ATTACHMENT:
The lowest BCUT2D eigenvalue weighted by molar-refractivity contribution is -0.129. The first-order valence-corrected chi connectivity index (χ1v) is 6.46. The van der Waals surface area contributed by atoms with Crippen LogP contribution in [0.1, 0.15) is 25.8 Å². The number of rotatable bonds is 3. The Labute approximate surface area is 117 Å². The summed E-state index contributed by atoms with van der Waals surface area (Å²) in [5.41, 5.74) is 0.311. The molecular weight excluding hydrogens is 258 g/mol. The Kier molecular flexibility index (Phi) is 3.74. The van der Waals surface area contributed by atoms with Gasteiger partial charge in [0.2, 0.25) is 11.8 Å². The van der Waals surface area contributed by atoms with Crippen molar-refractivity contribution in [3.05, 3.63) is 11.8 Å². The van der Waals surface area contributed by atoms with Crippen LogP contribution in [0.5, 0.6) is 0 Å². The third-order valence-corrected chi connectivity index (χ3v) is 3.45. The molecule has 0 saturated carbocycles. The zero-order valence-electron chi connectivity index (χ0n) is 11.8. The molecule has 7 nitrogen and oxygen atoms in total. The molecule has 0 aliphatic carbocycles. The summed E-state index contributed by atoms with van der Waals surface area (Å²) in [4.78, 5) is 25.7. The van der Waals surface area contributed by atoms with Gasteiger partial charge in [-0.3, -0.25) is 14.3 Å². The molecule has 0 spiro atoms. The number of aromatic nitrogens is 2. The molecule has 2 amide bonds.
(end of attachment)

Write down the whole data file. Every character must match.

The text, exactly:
The lowest BCUT2D eigenvalue weighted by molar-refractivity contribution is -0.129. The first-order valence-corrected chi connectivity index (χ1v) is 6.46. The van der Waals surface area contributed by atoms with Crippen LogP contribution in [0.1, 0.15) is 25.8 Å². The number of rotatable bonds is 3. The Labute approximate surface area is 117 Å². The summed E-state index contributed by atoms with van der Waals surface area (Å²) in [5.41, 5.74) is 0.311. The molecular weight excluding hydrogens is 258 g/mol. The Kier molecular flexibility index (Phi) is 3.74. The van der Waals surface area contributed by atoms with Gasteiger partial charge in [0.2, 0.25) is 11.8 Å². The van der Waals surface area contributed by atoms with Crippen molar-refractivity contribution in [3.05, 3.63) is 11.8 Å². The van der Waals surface area contributed by atoms with Crippen LogP contribution in [0.5, 0.6) is 0 Å². The third-order valence-corrected chi connectivity index (χ3v) is 3.45. The molecule has 0 saturated carbocycles. The zero-order valence-electron chi connectivity index (χ0n) is 11.8. The molecule has 7 nitrogen and oxygen atoms in total. The molecule has 0 aliphatic carbocycles. The summed E-state index contributed by atoms with van der Waals surface area (Å²) in [4.78, 5) is 25.7. The van der Waals surface area contributed by atoms with Gasteiger partial charge in [-0.3, -0.25) is 14.3 Å². The molecule has 0 spiro atoms. The number of aromatic nitrogens is 2. The molecule has 2 amide bonds.